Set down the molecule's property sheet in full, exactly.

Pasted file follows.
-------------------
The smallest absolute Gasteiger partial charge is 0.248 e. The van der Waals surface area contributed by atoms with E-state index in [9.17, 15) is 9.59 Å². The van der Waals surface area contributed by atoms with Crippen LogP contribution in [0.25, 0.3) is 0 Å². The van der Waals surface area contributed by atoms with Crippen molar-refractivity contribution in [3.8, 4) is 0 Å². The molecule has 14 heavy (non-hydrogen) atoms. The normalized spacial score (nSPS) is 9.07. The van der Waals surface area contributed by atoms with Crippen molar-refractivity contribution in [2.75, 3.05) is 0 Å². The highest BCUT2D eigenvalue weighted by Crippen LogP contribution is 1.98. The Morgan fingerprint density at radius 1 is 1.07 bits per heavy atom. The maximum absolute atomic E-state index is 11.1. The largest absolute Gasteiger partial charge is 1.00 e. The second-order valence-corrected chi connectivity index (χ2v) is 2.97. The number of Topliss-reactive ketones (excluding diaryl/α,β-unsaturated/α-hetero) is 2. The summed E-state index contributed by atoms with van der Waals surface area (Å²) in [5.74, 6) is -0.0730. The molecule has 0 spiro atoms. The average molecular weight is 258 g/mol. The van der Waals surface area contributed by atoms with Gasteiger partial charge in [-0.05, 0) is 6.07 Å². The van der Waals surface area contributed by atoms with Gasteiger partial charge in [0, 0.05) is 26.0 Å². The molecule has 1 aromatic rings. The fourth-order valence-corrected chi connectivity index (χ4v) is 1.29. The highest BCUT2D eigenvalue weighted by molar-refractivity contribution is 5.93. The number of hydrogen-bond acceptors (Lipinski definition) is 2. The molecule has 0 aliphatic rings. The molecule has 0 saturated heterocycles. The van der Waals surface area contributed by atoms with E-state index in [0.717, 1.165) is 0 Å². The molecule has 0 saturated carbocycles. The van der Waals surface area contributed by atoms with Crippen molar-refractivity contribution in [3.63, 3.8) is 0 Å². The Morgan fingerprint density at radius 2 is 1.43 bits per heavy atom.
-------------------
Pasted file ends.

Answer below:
The smallest absolute Gasteiger partial charge is 0.248 e. The van der Waals surface area contributed by atoms with E-state index in [9.17, 15) is 9.59 Å². The van der Waals surface area contributed by atoms with Crippen LogP contribution in [0.25, 0.3) is 0 Å². The van der Waals surface area contributed by atoms with Crippen molar-refractivity contribution in [3.8, 4) is 0 Å². The molecule has 14 heavy (non-hydrogen) atoms. The normalized spacial score (nSPS) is 9.07. The van der Waals surface area contributed by atoms with Crippen molar-refractivity contribution in [2.75, 3.05) is 0 Å². The highest BCUT2D eigenvalue weighted by Crippen LogP contribution is 1.98. The Morgan fingerprint density at radius 1 is 1.07 bits per heavy atom. The maximum absolute atomic E-state index is 11.1. The largest absolute Gasteiger partial charge is 1.00 e. The second-order valence-corrected chi connectivity index (χ2v) is 2.97. The number of Topliss-reactive ketones (excluding diaryl/α,β-unsaturated/α-hetero) is 2. The summed E-state index contributed by atoms with van der Waals surface area (Å²) in [5.74, 6) is -0.0730. The molecule has 0 spiro atoms. The average molecular weight is 258 g/mol. The van der Waals surface area contributed by atoms with Gasteiger partial charge in [-0.05, 0) is 6.07 Å². The van der Waals surface area contributed by atoms with Gasteiger partial charge in [0, 0.05) is 26.0 Å². The molecule has 1 aromatic rings. The fourth-order valence-corrected chi connectivity index (χ4v) is 1.29. The highest BCUT2D eigenvalue weighted by molar-refractivity contribution is 5.93. The number of hydrogen-bond acceptors (Lipinski definition) is 2. The molecule has 0 aliphatic rings. The molecule has 0 saturated heterocycles. The van der Waals surface area contributed by atoms with E-state index in [0.717, 1.165) is 0 Å². The molecule has 0 saturated carbocycles. The van der Waals surface area contributed by atoms with Crippen molar-refractivity contribution in [3.63, 3.8) is 0 Å². The Morgan fingerprint density at radius 2 is 1.43 bits per heavy atom.